Becoming Influential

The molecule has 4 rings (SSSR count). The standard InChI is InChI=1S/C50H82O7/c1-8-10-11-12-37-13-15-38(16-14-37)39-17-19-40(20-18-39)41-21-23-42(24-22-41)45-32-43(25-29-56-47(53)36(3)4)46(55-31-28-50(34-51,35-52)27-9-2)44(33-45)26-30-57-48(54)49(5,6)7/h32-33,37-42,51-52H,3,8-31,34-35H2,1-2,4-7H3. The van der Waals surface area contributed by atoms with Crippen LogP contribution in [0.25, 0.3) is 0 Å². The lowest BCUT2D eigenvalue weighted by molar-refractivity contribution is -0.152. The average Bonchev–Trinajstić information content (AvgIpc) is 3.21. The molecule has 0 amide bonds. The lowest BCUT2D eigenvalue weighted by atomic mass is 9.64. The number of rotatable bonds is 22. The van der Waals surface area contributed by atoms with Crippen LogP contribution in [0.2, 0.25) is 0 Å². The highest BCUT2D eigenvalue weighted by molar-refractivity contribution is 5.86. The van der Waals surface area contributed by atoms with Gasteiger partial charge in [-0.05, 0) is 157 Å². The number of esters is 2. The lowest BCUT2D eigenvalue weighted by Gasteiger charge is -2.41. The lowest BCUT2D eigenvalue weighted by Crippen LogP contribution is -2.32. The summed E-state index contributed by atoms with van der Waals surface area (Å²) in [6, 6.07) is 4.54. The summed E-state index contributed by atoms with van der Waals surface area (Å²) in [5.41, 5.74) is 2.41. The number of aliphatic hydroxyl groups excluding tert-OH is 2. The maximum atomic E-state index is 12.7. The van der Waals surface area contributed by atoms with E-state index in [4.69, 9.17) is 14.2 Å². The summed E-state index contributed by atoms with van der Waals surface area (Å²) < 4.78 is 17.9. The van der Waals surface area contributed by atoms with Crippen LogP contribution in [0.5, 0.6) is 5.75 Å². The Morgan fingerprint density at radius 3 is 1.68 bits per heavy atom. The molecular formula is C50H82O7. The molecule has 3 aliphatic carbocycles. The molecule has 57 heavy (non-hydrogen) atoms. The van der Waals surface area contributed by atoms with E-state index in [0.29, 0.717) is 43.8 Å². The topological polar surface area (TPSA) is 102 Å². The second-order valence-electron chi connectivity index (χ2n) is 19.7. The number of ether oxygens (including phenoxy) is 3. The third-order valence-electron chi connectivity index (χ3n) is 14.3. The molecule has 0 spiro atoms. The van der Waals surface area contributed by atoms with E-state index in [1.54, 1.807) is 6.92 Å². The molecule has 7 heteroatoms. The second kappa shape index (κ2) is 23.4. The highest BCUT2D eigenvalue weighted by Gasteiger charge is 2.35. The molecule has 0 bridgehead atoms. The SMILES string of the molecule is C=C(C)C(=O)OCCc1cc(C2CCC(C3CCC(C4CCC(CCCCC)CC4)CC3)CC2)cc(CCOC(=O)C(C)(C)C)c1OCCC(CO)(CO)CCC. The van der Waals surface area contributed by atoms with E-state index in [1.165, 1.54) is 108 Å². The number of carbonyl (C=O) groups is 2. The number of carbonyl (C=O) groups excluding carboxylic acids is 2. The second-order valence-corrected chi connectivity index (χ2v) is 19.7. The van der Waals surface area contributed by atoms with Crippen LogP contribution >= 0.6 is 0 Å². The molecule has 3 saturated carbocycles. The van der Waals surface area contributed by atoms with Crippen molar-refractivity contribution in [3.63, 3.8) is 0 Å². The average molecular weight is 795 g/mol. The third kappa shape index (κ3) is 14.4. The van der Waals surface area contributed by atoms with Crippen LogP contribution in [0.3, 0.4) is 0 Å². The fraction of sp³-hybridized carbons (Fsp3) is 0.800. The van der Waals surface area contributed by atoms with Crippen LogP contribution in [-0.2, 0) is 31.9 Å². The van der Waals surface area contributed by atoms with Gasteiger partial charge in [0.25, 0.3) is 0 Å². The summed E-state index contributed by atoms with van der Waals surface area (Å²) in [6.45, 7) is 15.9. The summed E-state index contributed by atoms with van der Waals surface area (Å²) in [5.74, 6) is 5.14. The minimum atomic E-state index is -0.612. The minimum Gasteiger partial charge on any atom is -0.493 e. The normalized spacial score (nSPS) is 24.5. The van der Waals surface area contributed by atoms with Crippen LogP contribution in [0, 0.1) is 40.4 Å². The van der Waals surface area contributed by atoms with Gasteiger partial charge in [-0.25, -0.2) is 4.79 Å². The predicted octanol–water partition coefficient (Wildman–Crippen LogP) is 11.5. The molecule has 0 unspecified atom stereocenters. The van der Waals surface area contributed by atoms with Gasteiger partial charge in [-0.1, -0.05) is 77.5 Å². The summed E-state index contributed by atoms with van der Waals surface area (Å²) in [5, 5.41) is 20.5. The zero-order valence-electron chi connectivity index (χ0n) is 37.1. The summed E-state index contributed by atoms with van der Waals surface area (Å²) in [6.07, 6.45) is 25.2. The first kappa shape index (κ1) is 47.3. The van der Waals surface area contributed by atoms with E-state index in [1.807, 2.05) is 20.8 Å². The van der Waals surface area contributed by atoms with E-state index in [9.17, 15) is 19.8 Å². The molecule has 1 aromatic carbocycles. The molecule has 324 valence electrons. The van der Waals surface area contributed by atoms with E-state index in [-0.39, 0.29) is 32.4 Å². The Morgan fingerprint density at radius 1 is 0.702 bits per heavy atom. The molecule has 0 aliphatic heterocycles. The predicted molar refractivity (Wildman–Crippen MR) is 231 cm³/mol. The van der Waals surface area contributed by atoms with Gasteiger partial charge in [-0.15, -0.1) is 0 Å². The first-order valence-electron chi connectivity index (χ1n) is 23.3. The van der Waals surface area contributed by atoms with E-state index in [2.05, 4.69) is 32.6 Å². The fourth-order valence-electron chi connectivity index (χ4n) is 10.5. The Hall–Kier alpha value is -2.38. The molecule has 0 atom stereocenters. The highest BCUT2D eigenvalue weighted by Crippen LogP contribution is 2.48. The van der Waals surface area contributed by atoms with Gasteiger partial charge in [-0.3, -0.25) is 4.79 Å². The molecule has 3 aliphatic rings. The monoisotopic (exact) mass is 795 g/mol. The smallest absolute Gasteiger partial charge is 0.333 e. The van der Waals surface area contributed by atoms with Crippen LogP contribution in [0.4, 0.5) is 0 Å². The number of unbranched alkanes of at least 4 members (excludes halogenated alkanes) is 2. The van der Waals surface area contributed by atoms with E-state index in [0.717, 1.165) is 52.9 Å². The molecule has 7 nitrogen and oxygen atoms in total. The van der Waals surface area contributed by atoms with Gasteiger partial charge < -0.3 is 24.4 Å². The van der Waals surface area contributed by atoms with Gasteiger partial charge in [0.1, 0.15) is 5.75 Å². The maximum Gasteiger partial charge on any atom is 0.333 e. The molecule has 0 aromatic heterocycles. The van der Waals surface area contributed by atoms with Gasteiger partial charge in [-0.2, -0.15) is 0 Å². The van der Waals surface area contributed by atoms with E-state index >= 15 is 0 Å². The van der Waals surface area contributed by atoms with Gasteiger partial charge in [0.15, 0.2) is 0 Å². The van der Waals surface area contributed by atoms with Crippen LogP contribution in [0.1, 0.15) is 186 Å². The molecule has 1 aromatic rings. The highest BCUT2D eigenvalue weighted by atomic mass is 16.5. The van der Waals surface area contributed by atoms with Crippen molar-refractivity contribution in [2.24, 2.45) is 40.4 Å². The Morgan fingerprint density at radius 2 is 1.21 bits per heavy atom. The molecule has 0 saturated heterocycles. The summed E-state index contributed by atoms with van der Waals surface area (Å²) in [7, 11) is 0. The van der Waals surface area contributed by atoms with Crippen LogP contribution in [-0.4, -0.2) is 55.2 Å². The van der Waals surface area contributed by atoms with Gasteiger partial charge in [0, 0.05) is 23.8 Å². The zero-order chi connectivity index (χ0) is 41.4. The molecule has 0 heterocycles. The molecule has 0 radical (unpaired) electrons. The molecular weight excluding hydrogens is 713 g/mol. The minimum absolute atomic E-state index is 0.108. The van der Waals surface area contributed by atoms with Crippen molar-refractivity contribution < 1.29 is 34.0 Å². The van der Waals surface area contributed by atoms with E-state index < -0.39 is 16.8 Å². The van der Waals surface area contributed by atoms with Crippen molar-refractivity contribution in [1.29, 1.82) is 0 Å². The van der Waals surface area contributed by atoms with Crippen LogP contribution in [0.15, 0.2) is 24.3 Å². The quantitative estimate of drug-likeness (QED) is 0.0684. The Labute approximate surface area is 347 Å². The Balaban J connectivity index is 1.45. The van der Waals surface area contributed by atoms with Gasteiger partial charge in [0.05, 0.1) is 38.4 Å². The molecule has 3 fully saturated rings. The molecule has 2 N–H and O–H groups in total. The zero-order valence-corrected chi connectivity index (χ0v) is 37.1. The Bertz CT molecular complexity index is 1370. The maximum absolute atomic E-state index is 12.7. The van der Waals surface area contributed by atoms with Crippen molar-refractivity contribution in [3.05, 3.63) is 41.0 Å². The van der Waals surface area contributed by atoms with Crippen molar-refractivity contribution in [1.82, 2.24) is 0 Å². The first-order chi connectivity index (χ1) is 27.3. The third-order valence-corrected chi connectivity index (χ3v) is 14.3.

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Second, this could mean lower-cost and in-time PHC delivery to a broader population. Third, it will remove or at least lessen the legal barriers, caused by different state laws that hinder APNs to provide PHC (Hansen-Turton et al., 2010. Safriet, 2011). Lastly, it will give the nursing profession the due recognition that has long been denied of it. As such, I hope. my message will accomplish three things: First, it will convince our policy makers address the legal barrier that only they can resolve in order to make the Affordable Care Act truly realizable. Second, it will allay lingering fears among the general public regarding APNs’ competence and reliability as PHC providers. Lastly, it will challenge APNs to continue improving and loving their profession in order to achieve the respect and recognition they long sought for. Deciding on How to Share My Message Being an ordinary nurse, I don’t think that sending a personal letter to President Obama or anyone in the US Congress will be influential. I believe that using the social media will be the best thing I can do to make my message most influential. I know that I am not the only one who believes that APNs should be given a wider role in the provision of PHC. Other APNs share the same belief as demonstrated by the lobbying of the American Nurses Association (Appleby, 2013). However, if lobbying for this will involve only the nursing profession, this may be perceived as self-serving. It is therefore important to get involved in this fight those who are at the receiving end of the USHCS. The time for this is right, as the recent study by the Association of American Medical Colleges’ Center for Workforce Studies reveals that more people, especially the younger ones (aged 18-34 years old), prefer nurse practitioners or physician assistant (Kliff, 2013). Hence, I will appeal to these people to help APNs convince the President and the Congress to once and for all settle this legal barrier for APNs to become PHC providers. I know that the medical community, especially those who are used to the traditional physician-nurse hierarchy will speak against the competence of APNs to do this job. Yet more than this, I still believe that reason supported by empirical evidence will prove that APN-delivered care are actually at par with physician-delivered care in terms of safety and quality (O’Grady, 2008). My Message From this assignment I learned three sad realities. First, transforming the USHCS is truly difficult, because it is marred with vested interests from various stakeholders. Second, commitment and competence of APNs are not enough to ensure the provision of quality healthcare to a broader public due to legal barriers. Lastly, the important role the APNs consistently play in the delivery of safe and quality healthcare remains undervalued and unrecognized within and outside the medical community until today. This is despite the many empirical evidences affirming the equal competence and reliability of APNs and despite their heightened qualifications, training, and experiences. These happen because nurses tend not to get involved